MMFs are primarily invested in financials. Governance is key

“MMFs are also primarily invested in financials,” adds Angelaki. “That’s because they usually have a high credit rating and issue more than most in the short-term market, via certificates of deposit (CD) or CP programmes. “Therefore, governance is key. Recent cases like the Archegos scandal, which highlighted governance issues in financials, stress the importance of ESG integration at all stages of investment decision making, including monitoring and engagement. We see it as a tool for downside protection as well as assurance that emerging issues can be swiftly remedied.”

How do short-term risks impact buy-and-maintain funds?

While short-term ESG risks present a major challenge to short-term investors, long-term investors have more flexibility. A sizable reduction in one-year profit – or a requirement for the company to invest to fix the issues that led to a controversy – will not necessarily have a material impact on the credit spread and returns over a longer time horizon.

“Our credit process will identify the key risks and potential for controversies within companies being considered for our buy-and-maintain portfolios. Where we believe there are material risks, we won’t invest,” says Iain Forrester, global head of buy-and-maintain credit at Aviva Investors. “Where short-term risks crystallise, a key consideration is how the business reacts and whether it is taking sensible steps to address the issues.”

What about long-term ESG risks?

While being aware of how companies manage and respond to short-term ESG risks is important, buy-and-maintain portfolios have the additional layer of a longer-term view. Forrester says several core factors come into play when looking at mandates investing for 20, 30 or even 40 years. Some are the traditional factors around an industry’s cyclicality and potential regulatory support, such as in utilities, as well as governance.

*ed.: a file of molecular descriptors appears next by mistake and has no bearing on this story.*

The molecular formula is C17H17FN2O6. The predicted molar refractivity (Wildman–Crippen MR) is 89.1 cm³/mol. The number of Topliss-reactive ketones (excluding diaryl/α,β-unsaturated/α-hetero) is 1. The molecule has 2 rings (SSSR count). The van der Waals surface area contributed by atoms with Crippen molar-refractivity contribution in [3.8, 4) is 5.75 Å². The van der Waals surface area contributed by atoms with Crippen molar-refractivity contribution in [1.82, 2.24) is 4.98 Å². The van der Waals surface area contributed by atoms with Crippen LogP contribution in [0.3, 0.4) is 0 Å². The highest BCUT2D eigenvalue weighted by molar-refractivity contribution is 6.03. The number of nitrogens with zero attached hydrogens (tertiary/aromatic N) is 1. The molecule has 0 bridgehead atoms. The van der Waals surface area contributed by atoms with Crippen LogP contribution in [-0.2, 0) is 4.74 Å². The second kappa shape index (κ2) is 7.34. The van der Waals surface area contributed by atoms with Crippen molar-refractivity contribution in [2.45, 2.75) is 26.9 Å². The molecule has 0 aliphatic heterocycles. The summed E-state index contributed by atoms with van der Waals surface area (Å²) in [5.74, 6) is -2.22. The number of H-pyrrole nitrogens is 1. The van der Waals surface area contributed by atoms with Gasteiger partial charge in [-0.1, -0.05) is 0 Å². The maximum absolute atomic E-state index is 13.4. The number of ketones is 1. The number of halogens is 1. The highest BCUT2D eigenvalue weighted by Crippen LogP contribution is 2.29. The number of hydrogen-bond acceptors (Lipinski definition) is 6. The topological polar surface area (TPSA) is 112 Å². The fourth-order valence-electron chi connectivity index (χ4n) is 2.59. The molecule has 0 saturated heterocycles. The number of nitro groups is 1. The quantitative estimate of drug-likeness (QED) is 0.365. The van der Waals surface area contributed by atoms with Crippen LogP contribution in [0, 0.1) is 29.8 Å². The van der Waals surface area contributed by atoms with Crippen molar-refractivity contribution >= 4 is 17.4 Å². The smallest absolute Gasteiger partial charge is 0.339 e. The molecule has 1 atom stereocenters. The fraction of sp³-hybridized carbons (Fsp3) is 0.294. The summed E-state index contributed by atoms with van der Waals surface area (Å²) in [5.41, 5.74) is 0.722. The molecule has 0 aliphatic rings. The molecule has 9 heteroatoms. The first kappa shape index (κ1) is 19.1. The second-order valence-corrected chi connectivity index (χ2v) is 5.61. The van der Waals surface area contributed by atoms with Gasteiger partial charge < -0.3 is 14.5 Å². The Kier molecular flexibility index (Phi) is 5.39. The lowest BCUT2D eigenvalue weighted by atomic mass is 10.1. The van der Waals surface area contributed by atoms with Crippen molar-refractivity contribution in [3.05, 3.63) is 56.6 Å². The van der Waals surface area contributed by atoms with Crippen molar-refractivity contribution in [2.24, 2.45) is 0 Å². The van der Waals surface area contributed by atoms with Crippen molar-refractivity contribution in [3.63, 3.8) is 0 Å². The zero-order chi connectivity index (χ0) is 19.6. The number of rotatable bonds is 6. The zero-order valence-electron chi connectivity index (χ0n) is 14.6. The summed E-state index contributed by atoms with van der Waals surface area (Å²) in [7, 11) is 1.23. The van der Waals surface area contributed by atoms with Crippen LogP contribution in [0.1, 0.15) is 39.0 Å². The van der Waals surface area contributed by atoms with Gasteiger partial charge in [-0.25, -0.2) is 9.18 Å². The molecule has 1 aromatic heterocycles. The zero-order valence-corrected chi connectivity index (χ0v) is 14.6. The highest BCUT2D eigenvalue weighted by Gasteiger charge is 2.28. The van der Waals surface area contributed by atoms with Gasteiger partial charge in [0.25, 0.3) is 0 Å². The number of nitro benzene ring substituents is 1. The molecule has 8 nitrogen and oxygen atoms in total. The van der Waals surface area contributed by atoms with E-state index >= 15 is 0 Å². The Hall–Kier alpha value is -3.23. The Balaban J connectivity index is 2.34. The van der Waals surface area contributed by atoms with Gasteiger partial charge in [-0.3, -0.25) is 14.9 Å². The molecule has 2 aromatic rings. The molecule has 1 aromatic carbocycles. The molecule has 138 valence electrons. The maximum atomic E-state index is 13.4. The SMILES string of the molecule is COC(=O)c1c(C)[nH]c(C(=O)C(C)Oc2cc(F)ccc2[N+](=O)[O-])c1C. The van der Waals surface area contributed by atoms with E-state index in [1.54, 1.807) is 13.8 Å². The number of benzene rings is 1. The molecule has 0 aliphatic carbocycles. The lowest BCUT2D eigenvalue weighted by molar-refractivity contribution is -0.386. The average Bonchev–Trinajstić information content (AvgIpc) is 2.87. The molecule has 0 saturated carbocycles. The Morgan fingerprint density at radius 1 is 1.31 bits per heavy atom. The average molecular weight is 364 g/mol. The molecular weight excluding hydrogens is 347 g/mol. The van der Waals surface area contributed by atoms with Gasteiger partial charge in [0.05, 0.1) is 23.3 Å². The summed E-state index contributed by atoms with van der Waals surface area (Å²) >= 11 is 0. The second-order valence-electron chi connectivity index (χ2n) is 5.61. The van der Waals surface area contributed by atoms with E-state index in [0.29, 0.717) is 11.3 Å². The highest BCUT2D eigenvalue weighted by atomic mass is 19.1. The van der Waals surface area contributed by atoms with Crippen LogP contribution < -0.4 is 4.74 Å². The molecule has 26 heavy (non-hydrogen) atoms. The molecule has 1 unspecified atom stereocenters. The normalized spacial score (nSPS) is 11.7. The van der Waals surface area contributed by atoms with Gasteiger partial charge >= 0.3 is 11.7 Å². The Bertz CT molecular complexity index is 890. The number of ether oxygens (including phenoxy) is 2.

Credit and buy-and-maintain put more emphasis on long-term thematics that are reshaping the world

But understanding long-term ESG risks is an integral part of the buy-and-maintain process. “Compared to short-term portfolios, credit and buy-and-maintain in particular put more emphasis on long-term thematics that are reshaping the world – the energy transition, technology evolution, healthier living,” says Justine Vroman, senior global investment-grade portfolio manager at Aviva Investors.

“All of this shapes our thinking in finding the leaders and losers of tomorrow, and we probably give it more emphasis than you would in short-term portfolios,” Forrester adds. “The further you look into the future, the less you can rely on quantitative models of a company’s balance sheet and the more weight you have to give to qualitative assessments of how the business will react in the face of long-term trends. These are increasingly coming to bear in terms of companies’ reputational risks, and their ability to continue being profitable.”

What actions can long-term investors take to address short- and long-term ESG risks?